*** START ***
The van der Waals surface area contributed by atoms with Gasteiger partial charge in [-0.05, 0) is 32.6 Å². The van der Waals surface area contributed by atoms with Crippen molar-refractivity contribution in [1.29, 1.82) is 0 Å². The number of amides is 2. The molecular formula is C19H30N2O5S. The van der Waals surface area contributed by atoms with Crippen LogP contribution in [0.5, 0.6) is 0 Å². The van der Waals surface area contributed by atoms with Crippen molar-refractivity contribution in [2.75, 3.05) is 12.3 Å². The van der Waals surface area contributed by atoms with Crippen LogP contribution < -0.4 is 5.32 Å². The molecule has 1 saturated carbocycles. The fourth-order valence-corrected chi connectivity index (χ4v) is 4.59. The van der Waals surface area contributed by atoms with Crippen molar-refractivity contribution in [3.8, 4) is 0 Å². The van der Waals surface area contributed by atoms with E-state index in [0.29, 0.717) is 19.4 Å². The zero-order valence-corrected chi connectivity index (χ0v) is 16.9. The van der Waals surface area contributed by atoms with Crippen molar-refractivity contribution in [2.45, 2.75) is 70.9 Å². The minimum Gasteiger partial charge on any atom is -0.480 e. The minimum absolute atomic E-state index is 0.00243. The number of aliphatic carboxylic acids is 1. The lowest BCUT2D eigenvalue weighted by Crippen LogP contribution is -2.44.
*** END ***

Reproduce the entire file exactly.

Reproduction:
The van der Waals surface area contributed by atoms with Gasteiger partial charge in [-0.05, 0) is 32.6 Å². The van der Waals surface area contributed by atoms with Crippen molar-refractivity contribution in [1.29, 1.82) is 0 Å². The number of amides is 2. The molecular formula is C19H30N2O5S. The van der Waals surface area contributed by atoms with Crippen LogP contribution in [0.5, 0.6) is 0 Å². The van der Waals surface area contributed by atoms with Crippen molar-refractivity contribution in [2.75, 3.05) is 12.3 Å². The van der Waals surface area contributed by atoms with Crippen LogP contribution < -0.4 is 5.32 Å². The molecule has 1 saturated carbocycles. The fourth-order valence-corrected chi connectivity index (χ4v) is 4.59. The van der Waals surface area contributed by atoms with Crippen molar-refractivity contribution in [3.8, 4) is 0 Å². The van der Waals surface area contributed by atoms with E-state index in [0.29, 0.717) is 19.4 Å². The zero-order valence-corrected chi connectivity index (χ0v) is 16.9. The van der Waals surface area contributed by atoms with Crippen molar-refractivity contribution in [2.45, 2.75) is 70.9 Å². The minimum Gasteiger partial charge on any atom is -0.480 e. The minimum absolute atomic E-state index is 0.00243. The number of aliphatic carboxylic acids is 1. The lowest BCUT2D eigenvalue weighted by Crippen LogP contribution is -2.44.